We also had time for some practising of knots and to practise folding up the tarpaulin sheets. We made this into a fun competition where the children got points for speed and tidiness. So if you need help in folding up your sheets at home, then you can now ask the children and they should be pretty good at it too!
What a fabulous weather this week, it was absolutely glorious! We stayed on the school site, as we were using glass jars for a craft activity to make lanterns and wanted to reduce the risk of moving these too far with the children.
The children began by collecting leaves around the school grounds, which was good fun. Autumn is moving on and this was clearly noted with the wonderful colour change of the foliage. The children were amazed at what they had found! They then began securing string around the glass jar to create a handle. This was really tricky and required the children to work in pairs to help each other. Many had to use resilience and perseverance as they had to try several times to secure it. These are skills we are really working at in Libya class back in the classroom. PVA glue was pasted on the outside of the jar and the leaves secured in place. The rustic jars look stunning, but are quite dangerous due to being made of glass and of course when a candle is used inside are a fire risk. This was discussed with the children to ensure they are clear with this message and understand the lanterns should only be used with an adult.
Small groups worked with Mrs Montegue to continue practising knots, while the rest of the class played two different games around the fire circle. We had a wonderful afternoon.
Thank goodness the children are brilliant at putting up shelters, as we really needed it this week to keep our things dry. We explored the forest today and found a fallen tree that other people had created into a den. Amongst this we saw lots of amazing fungi, growing on the rotten wood. This fascinated the children. Others found snails with stripes that really camouflaged them amongst the leaves on the ground. However, the highlight for the children was to play with the huge puddles. Sometimes it is the simple things that can be so much fun!
There were so many leaves on the ground at the local forest today that were golden, dry and crispy that when the children saw them, they ran towards them squealing and laughing with amazement. The children had great fun wading through them and discussed the rustling and crunching sounds they made. Some children began dragging their feet through them, making it look as though they had monsters feet! Above us the trees still had some leaves on, which fell like snow each time the wind blew. The children loved it each time this happened and kept trying to catch them.
To help the children enjoy the awe and wonder of the forest further, they were asked to choose a place to sit quietly amongst the trees to just listen, look, think or reflect. After a five minutes they were called back to discuss this experience. The children were really enthusiastic about how amazing it was to listen to the wind, the leaves rustling and spend time looking closely at the things around them. They explained how relaxed they felt and were really keen to complete the task again.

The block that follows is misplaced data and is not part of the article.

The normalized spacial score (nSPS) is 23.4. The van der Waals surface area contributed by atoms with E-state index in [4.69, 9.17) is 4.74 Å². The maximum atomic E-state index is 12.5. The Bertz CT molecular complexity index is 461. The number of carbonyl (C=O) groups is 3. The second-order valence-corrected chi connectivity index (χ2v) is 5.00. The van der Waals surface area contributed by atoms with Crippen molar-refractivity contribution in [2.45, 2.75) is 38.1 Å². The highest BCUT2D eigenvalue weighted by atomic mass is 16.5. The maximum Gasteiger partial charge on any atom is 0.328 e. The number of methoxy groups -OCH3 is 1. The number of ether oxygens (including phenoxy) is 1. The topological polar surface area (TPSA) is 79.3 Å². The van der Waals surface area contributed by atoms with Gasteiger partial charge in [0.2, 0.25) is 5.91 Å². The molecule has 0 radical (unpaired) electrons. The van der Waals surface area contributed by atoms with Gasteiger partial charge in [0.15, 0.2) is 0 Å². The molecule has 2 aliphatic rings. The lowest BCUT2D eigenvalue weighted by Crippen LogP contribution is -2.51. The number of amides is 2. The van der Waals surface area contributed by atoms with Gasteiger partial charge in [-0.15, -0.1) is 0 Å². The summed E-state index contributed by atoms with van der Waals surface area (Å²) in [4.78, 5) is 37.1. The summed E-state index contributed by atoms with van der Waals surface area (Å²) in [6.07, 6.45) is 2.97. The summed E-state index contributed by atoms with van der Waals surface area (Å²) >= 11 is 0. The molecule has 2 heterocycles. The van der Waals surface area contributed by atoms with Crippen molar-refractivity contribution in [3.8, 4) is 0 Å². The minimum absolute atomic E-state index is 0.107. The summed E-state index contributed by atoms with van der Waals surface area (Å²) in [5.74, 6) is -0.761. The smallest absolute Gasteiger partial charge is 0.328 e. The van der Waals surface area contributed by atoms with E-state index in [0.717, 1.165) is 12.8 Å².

The children loved role playing in their mud kitchens/restaurants so much last week, that they asked if they could repeat the activity. We did this on the school site with a whole box of pans, spoons, plates and cups to help with their play. While they got on with their activity, I got our very first fire going of the academic year and put on a kettle of water to make the children a drink of hot chocolate. The children were having such fun, but eventually we had to stop, come together around the fire and chat about their activity. The children were very animated about the things they had made such as wedding cakes and spaghetti and meat balls. Some were even going into role of being an Italian chef with an accent! They were keen to show each other the little restaurants, kitchens or food they had created. It was a lot of fun.
Benefits of this free type of play with mud;
Mud kitchens allow children to develop real skills using real life instruments, working in a real kitchen, working with real resources - this leads to learning real consequences and learning through exploration. Whether they are role playing being a chef, making a mud pie or just enjoying splatting mud like an erupting volcano they are utilizing natural materials.
Open ended mud play leads to creativity. After all Mud is an art medium. Through the freedom of open ended play a child's imagination develops as they role play, story tell, chat away in their own fantasy world, create things and make things and pretend real life scenarios.
Teddy bear shelters were the focus of today. This was an idea that one of the children had thought up. The children worked in small groups to create shelters and really used their imagination in creating doorbells out of fir cones and blankets for the bears out of ferns. A lot of fun was had by all, even the bears!
From our bear shelters last week, the children decided that they would like to build human shelters. They had to work in teams to lift long pieces of wood to create the frame of their shelter which began with a ‘Y’ shape piece of wood as the backbone of the structure. They added to this, shorter pieces, until finally they were able to duck inside. If the children had longer they would have continued to add leaves and other foliage to provide a more sheltered habitat. The day ended with us taking a different route home and we had to move down a large, grassy hill. One of the children had a brilliant idea of rolling down the hill. So with waterproof jackets done up and back packs off, all of the children had a wonderful time rolling down the hill!!!